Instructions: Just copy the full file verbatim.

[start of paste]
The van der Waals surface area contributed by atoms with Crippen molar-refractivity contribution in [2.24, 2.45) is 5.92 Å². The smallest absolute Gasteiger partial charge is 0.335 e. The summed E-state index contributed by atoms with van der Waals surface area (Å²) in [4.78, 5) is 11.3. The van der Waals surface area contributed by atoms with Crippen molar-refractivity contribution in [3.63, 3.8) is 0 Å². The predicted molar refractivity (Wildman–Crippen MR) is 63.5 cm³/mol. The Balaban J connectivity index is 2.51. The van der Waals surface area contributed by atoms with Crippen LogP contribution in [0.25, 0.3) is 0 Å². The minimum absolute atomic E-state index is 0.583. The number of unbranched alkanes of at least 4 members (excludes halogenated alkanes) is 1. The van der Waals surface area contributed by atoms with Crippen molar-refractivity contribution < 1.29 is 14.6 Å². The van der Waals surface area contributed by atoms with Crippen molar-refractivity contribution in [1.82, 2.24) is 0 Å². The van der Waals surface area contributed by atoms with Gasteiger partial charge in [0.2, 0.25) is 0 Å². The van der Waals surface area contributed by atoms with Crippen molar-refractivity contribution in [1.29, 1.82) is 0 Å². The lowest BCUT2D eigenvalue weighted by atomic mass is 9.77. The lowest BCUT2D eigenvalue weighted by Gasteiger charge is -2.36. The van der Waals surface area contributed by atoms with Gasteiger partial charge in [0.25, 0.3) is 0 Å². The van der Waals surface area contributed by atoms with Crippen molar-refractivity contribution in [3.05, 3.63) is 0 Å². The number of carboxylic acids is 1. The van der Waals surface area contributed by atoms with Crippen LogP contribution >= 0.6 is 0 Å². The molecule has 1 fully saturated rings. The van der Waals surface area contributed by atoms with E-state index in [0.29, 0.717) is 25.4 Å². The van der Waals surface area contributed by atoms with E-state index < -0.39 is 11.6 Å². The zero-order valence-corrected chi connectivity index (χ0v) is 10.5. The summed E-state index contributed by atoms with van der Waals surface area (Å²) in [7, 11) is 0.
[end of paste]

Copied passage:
The van der Waals surface area contributed by atoms with Crippen molar-refractivity contribution in [2.24, 2.45) is 5.92 Å². The smallest absolute Gasteiger partial charge is 0.335 e. The summed E-state index contributed by atoms with van der Waals surface area (Å²) in [4.78, 5) is 11.3. The van der Waals surface area contributed by atoms with Crippen molar-refractivity contribution in [3.63, 3.8) is 0 Å². The predicted molar refractivity (Wildman–Crippen MR) is 63.5 cm³/mol. The Balaban J connectivity index is 2.51. The van der Waals surface area contributed by atoms with Crippen LogP contribution in [0.25, 0.3) is 0 Å². The minimum absolute atomic E-state index is 0.583. The number of unbranched alkanes of at least 4 members (excludes halogenated alkanes) is 1. The van der Waals surface area contributed by atoms with Crippen molar-refractivity contribution < 1.29 is 14.6 Å². The van der Waals surface area contributed by atoms with Crippen molar-refractivity contribution in [1.82, 2.24) is 0 Å². The van der Waals surface area contributed by atoms with Gasteiger partial charge in [0.2, 0.25) is 0 Å². The van der Waals surface area contributed by atoms with Crippen molar-refractivity contribution in [1.29, 1.82) is 0 Å². The lowest BCUT2D eigenvalue weighted by atomic mass is 9.77. The lowest BCUT2D eigenvalue weighted by Gasteiger charge is -2.36. The van der Waals surface area contributed by atoms with Gasteiger partial charge in [0.25, 0.3) is 0 Å². The van der Waals surface area contributed by atoms with Crippen molar-refractivity contribution in [3.05, 3.63) is 0 Å². The number of carboxylic acids is 1. The van der Waals surface area contributed by atoms with Crippen LogP contribution >= 0.6 is 0 Å². The molecule has 1 fully saturated rings. The van der Waals surface area contributed by atoms with E-state index in [0.29, 0.717) is 25.4 Å². The van der Waals surface area contributed by atoms with E-state index < -0.39 is 11.6 Å². The zero-order valence-corrected chi connectivity index (χ0v) is 10.5. The summed E-state index contributed by atoms with van der Waals surface area (Å²) in [7, 11) is 0.